Facebook photos bring suspensions
School officials disciplined 11 Melrose High School athletes after the school received photographs of students in possession of alcohol and/or tobacco last week.
Each student identified in the pictures, which were originated on Facebook, is required to meet with the school resource officer and athletic director while accompanied by a parent and will be suspended from up to 60 percent of athletic seasons, a statement from Superintendent Joseph F. Casey said. Captains of teams will also lose their leadership positions.
Melrose High School received the photos on a thumb drive on Monday, Casey said in a telephone interview Friday.
“We’re serious when we say that being an athlete is a privilege, not a right,’’ Casey said of actions resulting from the photos, which were taken off school grounds and outside of any school-related function.
Casey, who would not reveal who sent the pictures, said the intentions were not vindictive. “It was not done as a way to even a score or to make a statement,’’ he said.
School officials verified the pictures had been taken in the past two weeks, Mayor Robert J. Dolan said in a telephone interview. Several students identified in the pictures were wearing athletic clothing issued within the past month, he said.
“You can’t say you’re a student leader and not follow the rules,’’ Dolan said.
Athletic director Patricia Ruggiero declined comment.
In September, school officials received photos of 37 students drinking alcohol and smoking marijuana, but the pictures could not be identified as being recent, according to Casey. School officials informed parents but took no disciplinary action.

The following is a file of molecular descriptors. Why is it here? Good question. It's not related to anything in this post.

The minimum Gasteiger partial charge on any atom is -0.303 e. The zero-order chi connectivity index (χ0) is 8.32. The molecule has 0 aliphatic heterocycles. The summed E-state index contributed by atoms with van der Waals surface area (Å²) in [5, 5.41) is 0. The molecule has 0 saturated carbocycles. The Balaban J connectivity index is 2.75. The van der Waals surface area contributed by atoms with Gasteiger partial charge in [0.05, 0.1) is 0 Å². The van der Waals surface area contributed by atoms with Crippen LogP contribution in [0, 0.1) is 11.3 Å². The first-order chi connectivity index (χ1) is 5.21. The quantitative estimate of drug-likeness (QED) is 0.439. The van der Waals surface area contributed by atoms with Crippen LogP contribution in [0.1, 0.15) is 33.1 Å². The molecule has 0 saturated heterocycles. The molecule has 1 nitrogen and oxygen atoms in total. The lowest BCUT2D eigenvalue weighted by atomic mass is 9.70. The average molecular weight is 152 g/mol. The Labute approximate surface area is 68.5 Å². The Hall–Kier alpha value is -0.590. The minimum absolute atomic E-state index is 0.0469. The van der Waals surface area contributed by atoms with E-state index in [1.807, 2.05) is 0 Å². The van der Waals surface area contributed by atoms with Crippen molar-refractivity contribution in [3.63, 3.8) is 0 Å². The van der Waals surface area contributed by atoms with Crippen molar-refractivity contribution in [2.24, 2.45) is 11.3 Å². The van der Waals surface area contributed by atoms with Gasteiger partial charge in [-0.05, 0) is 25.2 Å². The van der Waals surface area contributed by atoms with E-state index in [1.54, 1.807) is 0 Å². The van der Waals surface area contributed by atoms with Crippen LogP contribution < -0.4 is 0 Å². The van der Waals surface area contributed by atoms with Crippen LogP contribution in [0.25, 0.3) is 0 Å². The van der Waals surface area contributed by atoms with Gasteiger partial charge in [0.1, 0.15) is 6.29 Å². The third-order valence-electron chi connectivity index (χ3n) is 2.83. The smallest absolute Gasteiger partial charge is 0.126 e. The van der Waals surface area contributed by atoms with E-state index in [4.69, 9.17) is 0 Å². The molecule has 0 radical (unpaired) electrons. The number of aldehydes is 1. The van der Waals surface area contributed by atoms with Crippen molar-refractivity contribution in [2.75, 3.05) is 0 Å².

“When that happened last year, the incident took place before the start of school, before the start of any athletic season,’’ Casey said. “Right now these athletes are governed . . . by MIAA [Massachusetts Interscholastic Athletic Association] rules.’’
School officials also forwarded the photos to the Melrose Police Department, which will try to identify the home or homes where the more recent underage drinking took place, Casey said.
“If we can identify the home . . . the police will move to enforce the social host law,’’ Casey said.
Melrose has a Social Host Liability Ordinance that states: “Any person who owns, rents, or otherwise controls any premises shall be responsible when a social gathering takes place at said residence where any alcoholic beverage or drug is being unlawfully possessed, served to, or consumed by persons under the age of twenty-one (21) at these gatherings at said premises.’’
Under state law, property owners may be prosecuted criminally if underage drinking occurs in their homes. The penalty is a fine of up to $2,000, imprisonment for up to a year, or both. In addition, if an underage drinker leaves a property and is subsequently hurt or killed, the property owner may be criminally prosecuted and/or civilly tried.
Casey said actions taken against the 11 students do not reflect an effort on the school’s part to control students’ personal lives.
“We are not trying to interfere with what happens outside of schools,’’ Casey said. “[But] if you’re going to represent the school we expect you to uphold that image 24/7.’’
Actions taken against the students reinforce the school’s position on substance use among Melrose High athletes, Casey said.
“We understand that people make mistakes, but there are consequences,’’ he said.